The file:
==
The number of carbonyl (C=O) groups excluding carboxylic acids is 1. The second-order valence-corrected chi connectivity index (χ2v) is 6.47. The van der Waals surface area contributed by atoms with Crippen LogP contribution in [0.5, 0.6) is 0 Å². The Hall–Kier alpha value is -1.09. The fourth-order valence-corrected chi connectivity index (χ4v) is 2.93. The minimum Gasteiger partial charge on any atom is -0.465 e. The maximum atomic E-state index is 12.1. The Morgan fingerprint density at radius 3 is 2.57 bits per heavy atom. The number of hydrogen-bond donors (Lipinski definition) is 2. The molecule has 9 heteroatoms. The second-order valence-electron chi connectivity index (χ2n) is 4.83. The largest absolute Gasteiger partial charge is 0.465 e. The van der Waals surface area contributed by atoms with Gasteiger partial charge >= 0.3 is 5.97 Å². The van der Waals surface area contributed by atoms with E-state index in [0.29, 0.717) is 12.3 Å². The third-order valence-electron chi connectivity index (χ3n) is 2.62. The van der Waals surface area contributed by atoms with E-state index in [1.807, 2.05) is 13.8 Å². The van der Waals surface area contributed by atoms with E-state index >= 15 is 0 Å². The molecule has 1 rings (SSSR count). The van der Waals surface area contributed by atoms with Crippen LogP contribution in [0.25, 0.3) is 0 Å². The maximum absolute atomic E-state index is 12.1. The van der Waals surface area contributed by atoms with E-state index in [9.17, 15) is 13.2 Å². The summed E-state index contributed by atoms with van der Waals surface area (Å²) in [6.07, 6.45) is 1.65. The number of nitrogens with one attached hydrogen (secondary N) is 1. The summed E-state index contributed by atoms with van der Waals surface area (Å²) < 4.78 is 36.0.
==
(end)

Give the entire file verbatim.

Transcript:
The number of carbonyl (C=O) groups excluding carboxylic acids is 1. The second-order valence-corrected chi connectivity index (χ2v) is 6.47. The van der Waals surface area contributed by atoms with Crippen LogP contribution in [0.5, 0.6) is 0 Å². The Hall–Kier alpha value is -1.09. The fourth-order valence-corrected chi connectivity index (χ4v) is 2.93. The minimum Gasteiger partial charge on any atom is -0.465 e. The maximum atomic E-state index is 12.1. The Morgan fingerprint density at radius 3 is 2.57 bits per heavy atom. The number of hydrogen-bond donors (Lipinski definition) is 2. The molecule has 9 heteroatoms. The second-order valence-electron chi connectivity index (χ2n) is 4.83. The largest absolute Gasteiger partial charge is 0.465 e. The van der Waals surface area contributed by atoms with Gasteiger partial charge >= 0.3 is 5.97 Å². The van der Waals surface area contributed by atoms with E-state index in [0.29, 0.717) is 12.3 Å². The third-order valence-electron chi connectivity index (χ3n) is 2.62. The van der Waals surface area contributed by atoms with E-state index in [1.807, 2.05) is 13.8 Å². The van der Waals surface area contributed by atoms with E-state index >= 15 is 0 Å². The molecule has 1 rings (SSSR count). The van der Waals surface area contributed by atoms with Crippen LogP contribution in [0.25, 0.3) is 0 Å². The maximum absolute atomic E-state index is 12.1. The van der Waals surface area contributed by atoms with E-state index in [9.17, 15) is 13.2 Å². The summed E-state index contributed by atoms with van der Waals surface area (Å²) in [6.07, 6.45) is 1.65. The number of nitrogens with one attached hydrogen (secondary N) is 1. The summed E-state index contributed by atoms with van der Waals surface area (Å²) < 4.78 is 36.0.